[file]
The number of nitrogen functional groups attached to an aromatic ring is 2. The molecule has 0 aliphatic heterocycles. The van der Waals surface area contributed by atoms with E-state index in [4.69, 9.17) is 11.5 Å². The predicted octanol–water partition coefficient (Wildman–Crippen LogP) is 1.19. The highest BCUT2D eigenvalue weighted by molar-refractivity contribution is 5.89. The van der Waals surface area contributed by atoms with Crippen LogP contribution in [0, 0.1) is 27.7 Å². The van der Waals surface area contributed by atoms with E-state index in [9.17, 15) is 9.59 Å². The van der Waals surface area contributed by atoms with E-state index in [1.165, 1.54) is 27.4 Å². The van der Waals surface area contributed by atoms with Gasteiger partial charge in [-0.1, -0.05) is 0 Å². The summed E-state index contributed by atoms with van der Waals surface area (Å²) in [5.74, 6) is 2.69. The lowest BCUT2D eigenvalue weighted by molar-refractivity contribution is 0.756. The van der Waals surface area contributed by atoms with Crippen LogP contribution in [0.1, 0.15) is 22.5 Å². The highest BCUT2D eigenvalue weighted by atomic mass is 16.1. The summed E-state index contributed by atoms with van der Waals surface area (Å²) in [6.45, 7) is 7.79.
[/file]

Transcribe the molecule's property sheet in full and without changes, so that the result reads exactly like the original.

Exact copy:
The number of nitrogen functional groups attached to an aromatic ring is 2. The molecule has 0 aliphatic heterocycles. The van der Waals surface area contributed by atoms with E-state index in [4.69, 9.17) is 11.5 Å². The predicted octanol–water partition coefficient (Wildman–Crippen LogP) is 1.19. The highest BCUT2D eigenvalue weighted by molar-refractivity contribution is 5.89. The van der Waals surface area contributed by atoms with Crippen LogP contribution in [0, 0.1) is 27.7 Å². The van der Waals surface area contributed by atoms with E-state index in [9.17, 15) is 9.59 Å². The van der Waals surface area contributed by atoms with E-state index in [1.165, 1.54) is 27.4 Å². The van der Waals surface area contributed by atoms with Gasteiger partial charge in [-0.1, -0.05) is 0 Å². The summed E-state index contributed by atoms with van der Waals surface area (Å²) in [5.74, 6) is 2.69. The lowest BCUT2D eigenvalue weighted by molar-refractivity contribution is 0.756. The van der Waals surface area contributed by atoms with Crippen LogP contribution in [0.1, 0.15) is 22.5 Å². The highest BCUT2D eigenvalue weighted by atomic mass is 16.1. The summed E-state index contributed by atoms with van der Waals surface area (Å²) in [6.45, 7) is 7.79.